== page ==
For tens of millions of Americans, October 10th, 2016 is simply a day off from work or school. Banks and the federal government call the day “Columbus Day.” In New York City, the day is celebrated by Italians as a sort of national heritage day. Few know, however, that Columbus Day is also Indigenous Peoples’ Day. You know, the Native Americans. The people who were here long before most of our ancestors settled in the New World. On this day, we examine the Indian Health Service, the federal agency charged with looking after the healthcare needs of Native Americans and Alaska Natives.
Earlier this week, the U.S. Department of Health and Human Services issued two reports on the Indian Health Service. As expected, the reports found widespread problems.
The Indian Health Service (IHS) is charged with providing care to 567 recognized tribes. It operates 28 acute-care hospitals. Unfortunately, the care is often inadequate.
One report found that many of the quality issues were due to lack of oversight. There just isn’t enough staff to monitor all the hospitals. (I spoke with an IHS physician in Montana who says there isn’t enough clinical staff either.)
Finding money for more healthcare probably isn’t going to happen in the near future. The need is certainly there, unfortunately there just isn’t the political willpower to make it happen. Finding some money for better monitoring may be a bit easier.
Without regular reviews and oversight and without meaningful performance metrics, the environment becomes conducive to fraud. Fraudsters are like rats; they operate best in the dark. With no staff to monitor contracts or performance, we believe the IHS is rife with fraud. (We also believe the Service is rife with whistleblower opportunities… more on that below.)
The current report echoes reports going all the way back to 1928. Despite continued findings of poor quality care, things seem to get worse. Just when we need more oversight, we get less. Of the 8 regional IHS offices charged with oversight, the report says that 5 saw significant staff decreases in the last decade. 2 said they lost more than 50% of their staff.
Bad moral, outdated equipment, staffing issues and no oversight is the ideal climate for fraud.
Healthcare fraud costs taxpayers tens of billions of dollars each year. It also means lower quality healthcare. In the case of the Indian Health Service, the problems are beyond critical. In many areas of the country, the quality of care offered by IHS is deplorable. The system can’t afford to lose a single penny to fraudsters.
When we criticize the IHS system, it is not meant as a criticism of the many dedicated men and women who work there. The criticism is really aimed at Congress for its failure to fulfill its legal duties and properly fund the Service.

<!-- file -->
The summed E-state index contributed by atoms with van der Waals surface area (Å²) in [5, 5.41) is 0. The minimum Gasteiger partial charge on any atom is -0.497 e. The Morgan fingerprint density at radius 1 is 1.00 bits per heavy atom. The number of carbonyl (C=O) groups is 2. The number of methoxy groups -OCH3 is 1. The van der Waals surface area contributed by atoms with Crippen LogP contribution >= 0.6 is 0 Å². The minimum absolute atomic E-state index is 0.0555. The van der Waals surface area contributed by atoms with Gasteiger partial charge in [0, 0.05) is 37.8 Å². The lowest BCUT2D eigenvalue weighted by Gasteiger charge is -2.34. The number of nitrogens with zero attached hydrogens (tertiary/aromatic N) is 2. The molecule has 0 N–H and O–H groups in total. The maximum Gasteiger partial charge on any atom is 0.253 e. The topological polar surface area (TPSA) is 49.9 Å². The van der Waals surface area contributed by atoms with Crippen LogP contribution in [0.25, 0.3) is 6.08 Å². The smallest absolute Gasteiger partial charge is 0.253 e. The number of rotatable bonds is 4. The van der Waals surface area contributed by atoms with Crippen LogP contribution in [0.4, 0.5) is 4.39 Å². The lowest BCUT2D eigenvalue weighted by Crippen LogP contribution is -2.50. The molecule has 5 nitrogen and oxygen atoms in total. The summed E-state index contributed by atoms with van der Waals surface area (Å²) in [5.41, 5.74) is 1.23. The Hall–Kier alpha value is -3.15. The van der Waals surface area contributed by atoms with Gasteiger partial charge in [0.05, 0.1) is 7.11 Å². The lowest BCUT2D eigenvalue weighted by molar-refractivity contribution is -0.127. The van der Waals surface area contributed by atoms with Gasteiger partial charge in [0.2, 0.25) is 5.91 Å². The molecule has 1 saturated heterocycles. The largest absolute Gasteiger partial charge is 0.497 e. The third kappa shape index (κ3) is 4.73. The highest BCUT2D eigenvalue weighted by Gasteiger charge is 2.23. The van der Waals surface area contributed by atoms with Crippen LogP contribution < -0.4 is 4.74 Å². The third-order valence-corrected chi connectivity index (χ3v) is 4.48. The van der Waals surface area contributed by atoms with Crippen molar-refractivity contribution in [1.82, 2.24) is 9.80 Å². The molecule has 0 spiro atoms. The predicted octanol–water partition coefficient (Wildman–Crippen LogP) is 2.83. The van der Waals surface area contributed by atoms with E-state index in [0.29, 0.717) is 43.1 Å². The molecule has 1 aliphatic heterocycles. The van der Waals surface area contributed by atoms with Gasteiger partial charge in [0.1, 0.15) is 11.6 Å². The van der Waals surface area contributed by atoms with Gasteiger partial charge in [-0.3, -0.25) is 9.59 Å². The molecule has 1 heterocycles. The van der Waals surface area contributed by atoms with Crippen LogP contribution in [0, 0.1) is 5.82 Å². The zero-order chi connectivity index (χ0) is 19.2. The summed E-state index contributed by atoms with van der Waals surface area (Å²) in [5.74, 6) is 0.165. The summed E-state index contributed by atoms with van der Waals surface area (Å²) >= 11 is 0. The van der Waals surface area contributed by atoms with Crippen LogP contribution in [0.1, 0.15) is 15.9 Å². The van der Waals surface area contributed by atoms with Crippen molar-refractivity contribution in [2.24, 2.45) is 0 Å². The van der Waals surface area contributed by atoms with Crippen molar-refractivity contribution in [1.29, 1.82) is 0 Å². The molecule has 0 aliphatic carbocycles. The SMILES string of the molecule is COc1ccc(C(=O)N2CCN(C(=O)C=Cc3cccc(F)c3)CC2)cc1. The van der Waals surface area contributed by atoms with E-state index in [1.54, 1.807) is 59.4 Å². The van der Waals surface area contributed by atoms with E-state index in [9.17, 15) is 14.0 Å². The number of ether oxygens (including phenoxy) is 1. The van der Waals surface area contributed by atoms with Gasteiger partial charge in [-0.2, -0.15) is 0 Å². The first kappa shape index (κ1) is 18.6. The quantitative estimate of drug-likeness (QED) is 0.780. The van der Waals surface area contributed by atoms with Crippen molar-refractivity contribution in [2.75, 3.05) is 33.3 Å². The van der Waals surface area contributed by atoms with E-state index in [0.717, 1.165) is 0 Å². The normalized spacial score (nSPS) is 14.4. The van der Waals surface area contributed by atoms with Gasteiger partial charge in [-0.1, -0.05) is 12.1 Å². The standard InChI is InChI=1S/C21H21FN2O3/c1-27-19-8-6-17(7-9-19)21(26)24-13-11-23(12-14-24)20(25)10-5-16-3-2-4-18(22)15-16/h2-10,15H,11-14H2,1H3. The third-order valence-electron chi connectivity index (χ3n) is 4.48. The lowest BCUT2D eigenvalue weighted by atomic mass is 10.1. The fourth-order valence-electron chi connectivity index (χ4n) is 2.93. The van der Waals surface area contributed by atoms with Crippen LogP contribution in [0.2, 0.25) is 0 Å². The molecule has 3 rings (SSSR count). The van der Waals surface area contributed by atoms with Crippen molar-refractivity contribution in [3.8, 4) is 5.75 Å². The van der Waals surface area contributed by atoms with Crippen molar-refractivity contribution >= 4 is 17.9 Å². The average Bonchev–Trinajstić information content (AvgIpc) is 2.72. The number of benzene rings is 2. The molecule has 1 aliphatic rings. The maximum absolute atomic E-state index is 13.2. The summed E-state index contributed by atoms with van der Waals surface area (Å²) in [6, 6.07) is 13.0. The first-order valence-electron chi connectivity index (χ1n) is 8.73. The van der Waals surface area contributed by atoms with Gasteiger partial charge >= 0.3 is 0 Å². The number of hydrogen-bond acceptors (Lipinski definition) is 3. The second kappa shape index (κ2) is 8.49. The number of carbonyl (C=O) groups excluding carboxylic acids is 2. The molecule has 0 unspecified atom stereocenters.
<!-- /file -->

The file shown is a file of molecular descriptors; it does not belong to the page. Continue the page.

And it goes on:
Indian Health Service and Whistleblower Awards
Because the IHS operates so few hospitals and must care for 1.9 million American Indians and Alaskan Natives, much of its care must be outsourced. Federal law requires that hospitals providing care to IHS and tribal patients not exceed Medicare billing rates. A 2009 audit, however, found that 22% of those claims exceeded allowable rates.
It’s not always outside providers that are ripping off tribal the Indian Health Care system. In April, 2009 the ex-governor of the Passamaquoddy Tribe, Indian Township, was sentenced to a 60-month prison term for conspiring to misappropriate more than $1.7 million in restricted Federal funds, including approximately $500,000 from the Department of Health and Human Services and the IHS (including funds awarded to the tribe’s Health Center). Although Ex- Governor Robert Newell apparently didn’t line his own pockets, an appeals court sustained his conviction because he misappropriated the funds to pay his family, friends and political supporters.
Under the federal False Claims Act, a whistleblower with inside information about fraud involving federal funds or programs is eligible to receive an award. Awards are between 15% and 30% of whatever the government recovers from the wrongdoer. Because the Indian Health Service relies on federal funds, whistleblower awards are available.
We suspect that there are plenty of whistleblower award opportunities both on and off the reservations. Be it an IHS hospital, outpatient clinic or outsourced services, we believe that fraud and fiscal mismanagement is rampant.
Getting someone to come forward is probably more difficult than ferreting out the fraud. Thankfully, the False Claims Act contains powerful whistleblower anti-retaliation provisions. That may not be enough, however, to convince some people to come forward. (We also understand the deep mistrust that some Native Americans have to the federal government.)
The whistleblower lawyers of MahanyLaw are committed to helping all whistleblowers – Native American or not – eliminate fraud and greed, restore integrity to healthcare programs, fight illegal retaliation and to receive the largest whistleblower awards allowed by law.
Poverty, poor healthcare, greed and fraud are problems we all must face together. Using the False Claims Act, we can work collaboratively to insure that our precious healthcare dollars are spent wisely and not used to line the pockets of fraudsters.
Need more information? Our consultations are always without obligation and without cost. All inquiries are protected by the attorney – client privilege and kept confidential (even if you don’t later hire us). If we accept your case, we only get paid if we are successful.
For more information, contact attorney Brian Mahany at or by telephone at (414) 704-6731 (direct).
MahanyLaw – America’s Whistleblower Lawyers